@article{lu_tsiatis_2005, title={Comparison between two partial likelihood approaches for the competing risks model with missing cause of failure}, volume={11}, ISSN={["1572-9249"]}, DOI={10.1007/s10985-004-5638-0}, abstractNote={In many clinical studies where time to failure is of primary interest, patients may fail or die from one of many causes where failure time can be right censored. In some circumstances, it might also be the case that patients are known to die but the cause of death information is not available for some patients. Under the assumption that cause of death is missing at random, we compare the Goetgbebeur and Ryan (1995, Biometrika, 82, 821-833) partial likelihood approach with the Dewanji (1992, Biometrika, 79, 855-857) partial likelihood approach. We show that the estimator for the regression coefficients based on the Dewanji partial likelihood is not only consistent and asymptotically normal, but also semiparametric efficient. While the Goetghebeur and Ryan estimator is more robust than the Dewanji partial likelihood estimator against misspecification of proportional baseline hazards, the Dewanji partial likelihood estimator allows the probability of missing cause of failure to depend on covariate information without the need to model the missingness mechanism. Tests for proportional baseline hazards are also suggested and a robust variance estimator is derived.}, number={1}, journal={LIFETIME DATA ANALYSIS}, author={Lu, KF and Tsiatis, AA}, year={2005}, month={Mar}, pages={29–40} }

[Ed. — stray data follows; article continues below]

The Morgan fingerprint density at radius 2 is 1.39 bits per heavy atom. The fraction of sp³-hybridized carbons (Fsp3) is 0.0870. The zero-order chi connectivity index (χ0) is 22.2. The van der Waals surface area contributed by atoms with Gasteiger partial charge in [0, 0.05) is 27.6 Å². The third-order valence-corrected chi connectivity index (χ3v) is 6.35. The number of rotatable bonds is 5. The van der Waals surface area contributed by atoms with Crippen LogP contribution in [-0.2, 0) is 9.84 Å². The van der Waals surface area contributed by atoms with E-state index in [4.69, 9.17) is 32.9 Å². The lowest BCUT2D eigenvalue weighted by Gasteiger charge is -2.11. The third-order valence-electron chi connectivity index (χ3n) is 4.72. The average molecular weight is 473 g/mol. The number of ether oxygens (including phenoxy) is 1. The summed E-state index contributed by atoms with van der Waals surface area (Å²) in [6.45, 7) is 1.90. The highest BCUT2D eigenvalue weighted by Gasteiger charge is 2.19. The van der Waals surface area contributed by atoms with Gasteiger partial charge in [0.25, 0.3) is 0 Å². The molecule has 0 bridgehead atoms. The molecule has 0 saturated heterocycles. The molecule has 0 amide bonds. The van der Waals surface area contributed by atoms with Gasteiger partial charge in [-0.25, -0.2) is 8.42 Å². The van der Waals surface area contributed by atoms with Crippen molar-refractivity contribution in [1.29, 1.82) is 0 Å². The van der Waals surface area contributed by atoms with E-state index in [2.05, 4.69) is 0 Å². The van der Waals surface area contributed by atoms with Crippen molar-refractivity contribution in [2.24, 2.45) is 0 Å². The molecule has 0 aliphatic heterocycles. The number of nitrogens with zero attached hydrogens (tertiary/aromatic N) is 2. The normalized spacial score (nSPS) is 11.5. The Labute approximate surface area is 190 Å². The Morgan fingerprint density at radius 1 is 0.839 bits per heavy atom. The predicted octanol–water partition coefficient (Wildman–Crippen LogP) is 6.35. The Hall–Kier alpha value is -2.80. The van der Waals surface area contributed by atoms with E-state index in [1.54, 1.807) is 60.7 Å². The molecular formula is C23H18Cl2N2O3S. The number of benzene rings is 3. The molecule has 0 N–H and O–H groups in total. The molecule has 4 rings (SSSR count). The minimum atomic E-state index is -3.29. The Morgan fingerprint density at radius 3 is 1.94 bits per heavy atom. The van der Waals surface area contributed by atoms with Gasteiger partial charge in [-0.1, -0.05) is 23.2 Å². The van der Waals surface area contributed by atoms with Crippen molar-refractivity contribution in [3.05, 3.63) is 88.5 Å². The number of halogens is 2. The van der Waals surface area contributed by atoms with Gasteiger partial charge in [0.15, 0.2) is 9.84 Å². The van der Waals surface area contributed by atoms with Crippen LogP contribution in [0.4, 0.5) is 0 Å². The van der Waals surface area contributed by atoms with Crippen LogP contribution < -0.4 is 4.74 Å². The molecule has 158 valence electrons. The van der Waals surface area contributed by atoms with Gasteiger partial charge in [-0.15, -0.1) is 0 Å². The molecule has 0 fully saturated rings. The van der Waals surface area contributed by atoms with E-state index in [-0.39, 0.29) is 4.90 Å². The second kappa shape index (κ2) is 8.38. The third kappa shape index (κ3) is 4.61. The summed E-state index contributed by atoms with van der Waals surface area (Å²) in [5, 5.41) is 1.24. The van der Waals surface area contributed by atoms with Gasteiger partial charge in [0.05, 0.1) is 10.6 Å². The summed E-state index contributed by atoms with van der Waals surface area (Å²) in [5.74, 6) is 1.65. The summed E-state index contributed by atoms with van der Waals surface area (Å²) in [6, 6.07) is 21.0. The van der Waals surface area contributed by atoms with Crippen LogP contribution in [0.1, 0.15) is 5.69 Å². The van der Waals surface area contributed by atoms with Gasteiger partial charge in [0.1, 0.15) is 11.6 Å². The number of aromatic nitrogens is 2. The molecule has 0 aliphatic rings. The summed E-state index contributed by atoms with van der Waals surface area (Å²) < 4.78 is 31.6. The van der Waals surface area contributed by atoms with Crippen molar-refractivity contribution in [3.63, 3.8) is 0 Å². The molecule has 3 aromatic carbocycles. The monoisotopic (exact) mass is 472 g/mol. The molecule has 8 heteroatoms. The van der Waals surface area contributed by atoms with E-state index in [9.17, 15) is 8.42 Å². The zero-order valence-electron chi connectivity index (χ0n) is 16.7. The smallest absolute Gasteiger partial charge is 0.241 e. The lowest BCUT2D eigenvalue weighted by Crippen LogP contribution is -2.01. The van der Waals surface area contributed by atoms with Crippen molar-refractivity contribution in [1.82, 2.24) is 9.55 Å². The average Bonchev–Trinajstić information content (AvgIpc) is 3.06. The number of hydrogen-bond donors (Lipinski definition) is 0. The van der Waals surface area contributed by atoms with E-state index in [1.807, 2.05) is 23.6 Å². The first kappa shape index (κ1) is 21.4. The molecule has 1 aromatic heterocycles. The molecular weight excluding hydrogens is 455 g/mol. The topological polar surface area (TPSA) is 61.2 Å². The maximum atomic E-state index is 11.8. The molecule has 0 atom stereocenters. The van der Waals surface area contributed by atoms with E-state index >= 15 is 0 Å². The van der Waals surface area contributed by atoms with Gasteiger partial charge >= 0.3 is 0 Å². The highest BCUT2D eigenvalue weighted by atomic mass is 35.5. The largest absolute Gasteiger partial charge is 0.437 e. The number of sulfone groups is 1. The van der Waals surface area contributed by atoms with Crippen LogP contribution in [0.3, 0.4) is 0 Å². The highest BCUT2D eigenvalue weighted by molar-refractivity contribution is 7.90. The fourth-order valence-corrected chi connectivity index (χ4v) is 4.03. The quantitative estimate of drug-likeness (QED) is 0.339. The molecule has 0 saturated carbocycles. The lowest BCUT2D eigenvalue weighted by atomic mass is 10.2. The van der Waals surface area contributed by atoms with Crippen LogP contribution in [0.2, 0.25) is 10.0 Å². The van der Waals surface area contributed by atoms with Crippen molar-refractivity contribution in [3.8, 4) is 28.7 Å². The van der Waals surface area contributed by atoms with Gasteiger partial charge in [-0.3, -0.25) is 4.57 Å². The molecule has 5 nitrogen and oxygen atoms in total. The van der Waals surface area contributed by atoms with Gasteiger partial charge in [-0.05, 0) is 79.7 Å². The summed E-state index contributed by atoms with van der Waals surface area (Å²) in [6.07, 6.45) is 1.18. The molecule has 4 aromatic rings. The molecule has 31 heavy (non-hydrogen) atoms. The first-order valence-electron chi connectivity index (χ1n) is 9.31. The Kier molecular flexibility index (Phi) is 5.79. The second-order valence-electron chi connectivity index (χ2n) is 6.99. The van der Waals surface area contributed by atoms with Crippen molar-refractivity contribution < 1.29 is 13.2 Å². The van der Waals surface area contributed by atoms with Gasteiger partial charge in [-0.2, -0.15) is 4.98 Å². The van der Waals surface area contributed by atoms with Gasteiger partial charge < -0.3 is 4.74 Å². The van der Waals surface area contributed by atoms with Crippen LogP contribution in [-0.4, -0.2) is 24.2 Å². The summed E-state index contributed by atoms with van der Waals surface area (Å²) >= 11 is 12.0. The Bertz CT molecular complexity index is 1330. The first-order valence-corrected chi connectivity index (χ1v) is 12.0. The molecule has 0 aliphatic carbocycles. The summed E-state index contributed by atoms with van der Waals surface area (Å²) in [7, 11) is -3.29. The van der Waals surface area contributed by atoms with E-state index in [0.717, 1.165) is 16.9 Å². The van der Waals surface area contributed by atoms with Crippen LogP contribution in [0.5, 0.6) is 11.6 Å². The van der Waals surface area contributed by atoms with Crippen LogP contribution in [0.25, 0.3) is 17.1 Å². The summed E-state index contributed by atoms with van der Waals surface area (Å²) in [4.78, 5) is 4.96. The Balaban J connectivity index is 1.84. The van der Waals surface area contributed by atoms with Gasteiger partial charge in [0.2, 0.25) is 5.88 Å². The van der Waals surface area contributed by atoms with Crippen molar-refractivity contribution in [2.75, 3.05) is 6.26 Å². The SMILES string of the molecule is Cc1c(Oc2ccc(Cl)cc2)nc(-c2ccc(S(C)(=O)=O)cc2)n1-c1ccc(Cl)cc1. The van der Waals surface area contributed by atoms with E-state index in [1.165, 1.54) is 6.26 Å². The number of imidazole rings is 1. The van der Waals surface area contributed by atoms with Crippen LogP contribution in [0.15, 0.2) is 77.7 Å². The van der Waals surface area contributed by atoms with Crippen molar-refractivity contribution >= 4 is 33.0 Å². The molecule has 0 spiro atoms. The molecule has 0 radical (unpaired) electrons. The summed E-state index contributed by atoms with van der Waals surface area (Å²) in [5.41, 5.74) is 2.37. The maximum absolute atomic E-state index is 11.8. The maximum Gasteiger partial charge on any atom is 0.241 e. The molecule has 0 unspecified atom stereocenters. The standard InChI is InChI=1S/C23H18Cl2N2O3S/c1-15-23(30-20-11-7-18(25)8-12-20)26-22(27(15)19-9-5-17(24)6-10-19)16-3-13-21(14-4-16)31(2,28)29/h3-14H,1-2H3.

@article{lu_tsiatis_2001, title={Multiple imputation methods for estimating regression coefficients in the competing risks model with missing cause of failure}, volume={57}, ISSN={["0006-341X"]}, DOI={10.1111/j.0006-341X.2001.01191.x}, abstractNote={Summary. We propose a method to estimate the regression coefficients in a competing risks model where the cause‐specific hazard for the cause of interest is related to covariates through a proportional hazards relationship and when cause of failure is missing for some individuals. We use multiple imputation procedures to impute missing cause of failure, where the probability that a missing cause is the cause of interest may depend on auxiliary covariates, and combine the maximum partial likelihood estimators computed from several imputed data sets into an estimator that is consistent and asymptotically normal. A consistent estimator for the asymptotic variance is also derived. Simulation results suggest the relevance of the theory in finite samples. Results are also illustrated with data from a breast cancer study.}, number={4}, journal={BIOMETRICS}, author={Lu, KF and Tsiatis, AA}, year={2001}, month={Dec}, pages={1191–1197} }